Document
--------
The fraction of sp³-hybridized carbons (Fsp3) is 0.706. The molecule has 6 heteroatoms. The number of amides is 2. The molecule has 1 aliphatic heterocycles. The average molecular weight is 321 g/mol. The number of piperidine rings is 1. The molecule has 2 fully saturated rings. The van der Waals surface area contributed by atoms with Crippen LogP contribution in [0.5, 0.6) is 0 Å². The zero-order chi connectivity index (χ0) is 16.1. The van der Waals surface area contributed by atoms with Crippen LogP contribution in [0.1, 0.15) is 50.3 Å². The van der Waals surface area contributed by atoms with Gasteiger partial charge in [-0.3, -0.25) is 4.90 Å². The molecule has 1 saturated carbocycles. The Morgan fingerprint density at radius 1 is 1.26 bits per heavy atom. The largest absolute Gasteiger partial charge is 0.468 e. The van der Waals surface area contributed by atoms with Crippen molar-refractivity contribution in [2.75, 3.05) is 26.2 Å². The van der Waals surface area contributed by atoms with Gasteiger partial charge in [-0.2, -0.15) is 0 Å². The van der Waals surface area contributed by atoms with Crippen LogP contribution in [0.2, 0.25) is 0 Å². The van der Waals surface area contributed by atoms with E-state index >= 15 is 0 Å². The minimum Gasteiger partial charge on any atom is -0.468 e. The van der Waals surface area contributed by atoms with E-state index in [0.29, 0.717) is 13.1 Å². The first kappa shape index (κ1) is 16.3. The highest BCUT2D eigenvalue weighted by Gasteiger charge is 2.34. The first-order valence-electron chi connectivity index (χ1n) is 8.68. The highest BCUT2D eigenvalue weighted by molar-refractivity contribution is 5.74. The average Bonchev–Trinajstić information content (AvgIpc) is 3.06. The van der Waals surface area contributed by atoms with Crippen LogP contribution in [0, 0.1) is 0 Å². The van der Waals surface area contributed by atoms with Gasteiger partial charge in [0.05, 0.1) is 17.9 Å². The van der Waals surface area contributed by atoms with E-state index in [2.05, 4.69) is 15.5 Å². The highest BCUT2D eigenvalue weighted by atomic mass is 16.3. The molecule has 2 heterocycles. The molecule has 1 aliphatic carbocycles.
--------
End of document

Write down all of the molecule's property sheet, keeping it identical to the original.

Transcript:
The fraction of sp³-hybridized carbons (Fsp3) is 0.706. The molecule has 6 heteroatoms. The number of amides is 2. The molecule has 1 aliphatic heterocycles. The average molecular weight is 321 g/mol. The number of piperidine rings is 1. The molecule has 2 fully saturated rings. The van der Waals surface area contributed by atoms with Crippen LogP contribution in [0.5, 0.6) is 0 Å². The zero-order chi connectivity index (χ0) is 16.1. The van der Waals surface area contributed by atoms with Crippen LogP contribution in [0.1, 0.15) is 50.3 Å². The van der Waals surface area contributed by atoms with Gasteiger partial charge in [-0.3, -0.25) is 4.90 Å². The molecule has 1 saturated carbocycles. The Morgan fingerprint density at radius 1 is 1.26 bits per heavy atom. The largest absolute Gasteiger partial charge is 0.468 e. The van der Waals surface area contributed by atoms with Crippen molar-refractivity contribution in [2.75, 3.05) is 26.2 Å². The van der Waals surface area contributed by atoms with Gasteiger partial charge in [-0.2, -0.15) is 0 Å². The van der Waals surface area contributed by atoms with Crippen LogP contribution in [0.2, 0.25) is 0 Å². The van der Waals surface area contributed by atoms with E-state index >= 15 is 0 Å². The minimum Gasteiger partial charge on any atom is -0.468 e. The van der Waals surface area contributed by atoms with E-state index in [0.29, 0.717) is 13.1 Å². The first kappa shape index (κ1) is 16.3. The highest BCUT2D eigenvalue weighted by Gasteiger charge is 2.34. The first-order valence-electron chi connectivity index (χ1n) is 8.68. The highest BCUT2D eigenvalue weighted by molar-refractivity contribution is 5.74. The average Bonchev–Trinajstić information content (AvgIpc) is 3.06. The van der Waals surface area contributed by atoms with Crippen LogP contribution in [0, 0.1) is 0 Å². The van der Waals surface area contributed by atoms with Gasteiger partial charge in [0.05, 0.1) is 17.9 Å². The van der Waals surface area contributed by atoms with E-state index in [2.05, 4.69) is 15.5 Å². The highest BCUT2D eigenvalue weighted by atomic mass is 16.3. The molecule has 2 heterocycles. The molecule has 1 aliphatic carbocycles.